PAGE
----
“If Facebook built the city and Twitter built the news network, we’re trying to build the home,” said Dave Morin, CEO of private social network Path, at a GigaOM Mobilize panel this morning.
Morin told moderator and GigaOM senior writer Mathew Ingram that Path was surprised at first by the types of things that users wanted to share with their family and close friends — restaurant menus and signs, for example. But “there’s this innate human desire to collect places and capture stories about your day,” Morin said. So Path added more functions that let users chronicle their day — they can even say when they’re sleeping, and it’s become one of the app’s most popular functions.
“The information you naturally consume inside your home is quite different from most of the information you consume as you’re walking down a city street,” Morin said. “In your home, you’re more yourself.”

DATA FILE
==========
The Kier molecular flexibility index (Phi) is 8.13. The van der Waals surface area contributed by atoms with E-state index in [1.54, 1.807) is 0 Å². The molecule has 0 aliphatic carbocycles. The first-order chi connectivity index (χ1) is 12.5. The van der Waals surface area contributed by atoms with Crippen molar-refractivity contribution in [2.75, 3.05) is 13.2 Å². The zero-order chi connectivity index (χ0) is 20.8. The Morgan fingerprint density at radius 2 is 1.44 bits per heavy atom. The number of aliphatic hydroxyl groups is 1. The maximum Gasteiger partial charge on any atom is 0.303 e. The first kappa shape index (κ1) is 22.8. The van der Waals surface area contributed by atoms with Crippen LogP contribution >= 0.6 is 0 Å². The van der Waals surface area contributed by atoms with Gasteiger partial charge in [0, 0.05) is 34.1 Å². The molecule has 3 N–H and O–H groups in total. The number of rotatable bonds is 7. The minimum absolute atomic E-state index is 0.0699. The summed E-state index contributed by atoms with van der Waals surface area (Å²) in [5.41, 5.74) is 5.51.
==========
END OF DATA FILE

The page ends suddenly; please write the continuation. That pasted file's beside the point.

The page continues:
When an app is designed to communicate so intimately with other people, scale can be a problem. “I read that the people you communicate with 90 percent of the time are the twenty most recent contacts in your address book,” said Jared Hecht, the co-founder of GroupMe, a group text-messaging app. That’s why GroupMe built its app on SMS — it’s phone-agnostic so even people without smartphones can use it.
Morin pointed to other private social networks like Nextdoor, for neighborhoods, and Pair, for couples. Companies like those, Path and GroupMe are creating a new kind of utility, he said. “We’re asking people to create a new context entirely,” compared to content-oriented public networks like Facebook and Twitter.